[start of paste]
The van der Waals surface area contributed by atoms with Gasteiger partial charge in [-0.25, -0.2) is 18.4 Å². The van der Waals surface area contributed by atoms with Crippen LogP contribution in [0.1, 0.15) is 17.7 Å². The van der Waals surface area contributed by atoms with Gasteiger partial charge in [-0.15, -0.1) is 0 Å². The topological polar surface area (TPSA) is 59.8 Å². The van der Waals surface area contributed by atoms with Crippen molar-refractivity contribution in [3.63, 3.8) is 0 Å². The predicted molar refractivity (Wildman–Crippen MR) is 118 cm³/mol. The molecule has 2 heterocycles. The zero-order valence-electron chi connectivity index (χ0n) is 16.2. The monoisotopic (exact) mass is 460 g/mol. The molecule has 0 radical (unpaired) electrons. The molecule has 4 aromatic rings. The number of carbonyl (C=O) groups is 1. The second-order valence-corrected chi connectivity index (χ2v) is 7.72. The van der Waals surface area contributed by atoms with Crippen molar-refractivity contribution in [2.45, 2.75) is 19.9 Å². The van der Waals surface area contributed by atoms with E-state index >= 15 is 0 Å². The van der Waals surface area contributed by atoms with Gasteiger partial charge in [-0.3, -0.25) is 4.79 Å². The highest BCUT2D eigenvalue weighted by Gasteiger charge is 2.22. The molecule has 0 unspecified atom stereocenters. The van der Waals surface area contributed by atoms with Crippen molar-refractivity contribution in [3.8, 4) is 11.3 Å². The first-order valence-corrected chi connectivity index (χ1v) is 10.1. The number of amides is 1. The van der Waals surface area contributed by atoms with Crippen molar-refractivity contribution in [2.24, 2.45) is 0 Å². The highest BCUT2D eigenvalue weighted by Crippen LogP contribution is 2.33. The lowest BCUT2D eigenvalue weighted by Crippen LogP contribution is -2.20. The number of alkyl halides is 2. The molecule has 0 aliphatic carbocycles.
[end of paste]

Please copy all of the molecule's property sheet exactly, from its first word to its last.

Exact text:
The van der Waals surface area contributed by atoms with Gasteiger partial charge in [-0.25, -0.2) is 18.4 Å². The van der Waals surface area contributed by atoms with Crippen LogP contribution in [0.1, 0.15) is 17.7 Å². The van der Waals surface area contributed by atoms with Gasteiger partial charge in [-0.15, -0.1) is 0 Å². The topological polar surface area (TPSA) is 59.8 Å². The van der Waals surface area contributed by atoms with Crippen molar-refractivity contribution in [3.63, 3.8) is 0 Å². The predicted molar refractivity (Wildman–Crippen MR) is 118 cm³/mol. The molecule has 2 heterocycles. The zero-order valence-electron chi connectivity index (χ0n) is 16.2. The monoisotopic (exact) mass is 460 g/mol. The molecule has 0 radical (unpaired) electrons. The molecule has 4 aromatic rings. The number of carbonyl (C=O) groups is 1. The second-order valence-corrected chi connectivity index (χ2v) is 7.72. The van der Waals surface area contributed by atoms with Crippen molar-refractivity contribution in [2.45, 2.75) is 19.9 Å². The van der Waals surface area contributed by atoms with E-state index >= 15 is 0 Å². The van der Waals surface area contributed by atoms with Gasteiger partial charge in [-0.3, -0.25) is 4.79 Å². The highest BCUT2D eigenvalue weighted by Gasteiger charge is 2.22. The molecule has 0 unspecified atom stereocenters. The van der Waals surface area contributed by atoms with Crippen molar-refractivity contribution in [3.8, 4) is 11.3 Å². The first-order valence-corrected chi connectivity index (χ1v) is 10.1. The number of amides is 1. The van der Waals surface area contributed by atoms with Crippen molar-refractivity contribution in [2.24, 2.45) is 0 Å². The highest BCUT2D eigenvalue weighted by Crippen LogP contribution is 2.33. The lowest BCUT2D eigenvalue weighted by Crippen LogP contribution is -2.20. The number of alkyl halides is 2. The molecule has 0 aliphatic carbocycles.